This first-ever LGBTQ history book for young adults will appeal to fans of fun, empowering pop-culture books like Rad American Women A-Z and Notorious RBG.
World history has been made by countless lesbian, gay, bisexual, transgender, and queer individuals—and you’ve never heard of many of them. Queer author and activist Sarah Prager delves deep into the lives of 23 people who fought, created, and loved on their own terms. From high-profile figures like Abraham Lincoln and Eleanor Roosevelt to the trailblazing gender-ambiguous Queen of Sweden and a bisexual blues singer who didn’t make it into your history books, these astonishing true stories uncover a rich queer heritage that encompasses every culture, in every era.
By turns hilarious and inspiring, the beautifully illustrated Queer, There, and Everywhere is for anyone who wants the real story of the queer rights movement.~Goodreads Blurb
It needs to made very clear that just because a section of the library is for younger or older people, that does not mean that you cannot go looking for books over there. Heck, I discovered that there were comics in the library at a young age by wandering around the nonfiction section.(741.5 for all you looking for comics if your library doesn’t have a Graphic Novel section) So I have always felt comfortable wandering into the YA section or the children's reading room if I want to find the latest Eoin Colfer book. (Because Artemis Fowl is a series that I need in my life) I went over to the YA section to see if there was anything new that didn’t have vampires or werewolves as I got my fill on those when I was younger and Twilight was everywhere. In Great Falls, Montana you might not expect people to be quite so open and to be fair we do fall into a number of stereotypes that don’t always make us look good. But it looks like the GFPL is doing something to fix that with the younger generation. I never thought I would find a book about Queer HIstory or BLM but there they were. I snatched up this latest book, “Queer There and Everywhere” Never would have thought to find a book like that in here when I was growing up.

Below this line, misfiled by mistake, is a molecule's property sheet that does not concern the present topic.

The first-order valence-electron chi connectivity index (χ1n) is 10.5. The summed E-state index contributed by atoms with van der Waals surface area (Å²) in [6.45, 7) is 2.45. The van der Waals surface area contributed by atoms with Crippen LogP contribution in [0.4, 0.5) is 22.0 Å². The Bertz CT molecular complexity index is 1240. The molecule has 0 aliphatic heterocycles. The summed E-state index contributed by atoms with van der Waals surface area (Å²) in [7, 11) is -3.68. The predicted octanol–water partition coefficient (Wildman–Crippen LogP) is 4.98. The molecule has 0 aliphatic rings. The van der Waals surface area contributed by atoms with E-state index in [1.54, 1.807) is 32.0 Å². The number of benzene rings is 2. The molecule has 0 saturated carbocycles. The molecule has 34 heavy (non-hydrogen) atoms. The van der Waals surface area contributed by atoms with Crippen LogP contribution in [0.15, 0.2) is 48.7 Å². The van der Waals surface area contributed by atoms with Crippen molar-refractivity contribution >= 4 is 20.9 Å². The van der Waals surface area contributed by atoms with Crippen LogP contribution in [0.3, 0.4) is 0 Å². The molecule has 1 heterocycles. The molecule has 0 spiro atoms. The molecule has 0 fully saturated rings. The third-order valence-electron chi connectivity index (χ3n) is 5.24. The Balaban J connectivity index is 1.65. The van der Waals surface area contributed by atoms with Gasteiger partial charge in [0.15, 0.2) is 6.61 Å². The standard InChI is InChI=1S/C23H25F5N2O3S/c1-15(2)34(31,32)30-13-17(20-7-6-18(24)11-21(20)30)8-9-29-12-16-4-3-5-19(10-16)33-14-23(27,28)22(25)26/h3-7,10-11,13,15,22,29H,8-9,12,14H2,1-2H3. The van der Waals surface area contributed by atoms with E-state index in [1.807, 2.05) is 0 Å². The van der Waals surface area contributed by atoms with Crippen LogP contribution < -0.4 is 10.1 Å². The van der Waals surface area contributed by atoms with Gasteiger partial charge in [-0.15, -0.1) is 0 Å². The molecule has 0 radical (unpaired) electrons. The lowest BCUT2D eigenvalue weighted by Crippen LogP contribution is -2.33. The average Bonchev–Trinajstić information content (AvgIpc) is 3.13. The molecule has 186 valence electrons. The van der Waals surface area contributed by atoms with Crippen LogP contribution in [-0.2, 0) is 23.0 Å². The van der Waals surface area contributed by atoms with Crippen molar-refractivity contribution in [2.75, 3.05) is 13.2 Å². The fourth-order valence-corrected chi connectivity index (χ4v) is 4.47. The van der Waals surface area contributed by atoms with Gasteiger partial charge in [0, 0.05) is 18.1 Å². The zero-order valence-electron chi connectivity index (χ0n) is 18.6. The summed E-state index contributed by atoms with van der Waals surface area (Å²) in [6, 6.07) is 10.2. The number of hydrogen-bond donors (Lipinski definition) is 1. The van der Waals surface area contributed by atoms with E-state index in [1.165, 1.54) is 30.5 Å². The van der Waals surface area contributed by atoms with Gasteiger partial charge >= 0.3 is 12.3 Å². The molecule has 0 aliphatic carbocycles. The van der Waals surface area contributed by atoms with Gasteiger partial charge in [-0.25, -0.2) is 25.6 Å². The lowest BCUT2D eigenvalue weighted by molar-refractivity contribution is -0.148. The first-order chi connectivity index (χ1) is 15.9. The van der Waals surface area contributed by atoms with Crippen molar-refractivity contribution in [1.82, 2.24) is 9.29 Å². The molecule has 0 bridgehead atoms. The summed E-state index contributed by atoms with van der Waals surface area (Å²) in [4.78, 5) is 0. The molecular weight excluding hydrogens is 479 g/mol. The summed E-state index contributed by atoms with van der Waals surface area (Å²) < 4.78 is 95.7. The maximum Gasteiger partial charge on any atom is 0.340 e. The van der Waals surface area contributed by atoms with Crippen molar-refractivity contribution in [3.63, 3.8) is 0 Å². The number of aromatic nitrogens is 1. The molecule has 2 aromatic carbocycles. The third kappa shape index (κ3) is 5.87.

I would consider myself pretty knowledgeable about history and I love the old idea of these two women lived together and called each other wife and had a boston wedding but they were definitely “Gals being Pals” There were entries in here that I had completely missed in history and I love that I was looking at different entries from new angles. The usage of the correct pronouns or in some cases the use of “they” when the person had never specified how they felt, gave me a warm feeling. To often we see people held up by simple pronoun changes. I am glad to have found this book lays it out in simple easy to read language that not only provides information but also has the footnotes to back it up. This is a great read for anyone who feels alone or different and is worrying about what they will be able to do. Even in the past people had to worry about their place in the world and this book shows that it does get better! I would recommend this book to everyone. To young kids reading about history, to adults who think this whole Queer thing is a phase, to members of the LGBT+ community who may not know their own history. Don’t be that person who doesn’t understand how important Stonewall was for everyone. I may have checked out this book from my library but you can be sure that I am already looking for my own copy.
“I wonder how the book got to Guernsey? Perhaps there is some sort of secret homing instinct in books that brings them to their perfect readers.”
January 1946: London is emerging from the shadow of the Second World War, and writer Juliet Ashton is looking for her next book subject. Who could imagine that she would find it in a letter from a man she’s never met, a native of the island of Guernsey, who has come across her name written inside a book by Charles Lamb….
As Juliet and her new correspondent exchange letters, Juliet is drawn into the world of this man and his friends—and what a wonderfully eccentric world it is. The Guernsey Literary and Potato Peel Pie Society—born as a spur-of-the-moment alibi when its members were discovered breaking curfew by the Germans occupying their island—boasts a charming, funny, deeply human cast of characters, from pig farmers to phrenologists, literature lovers all.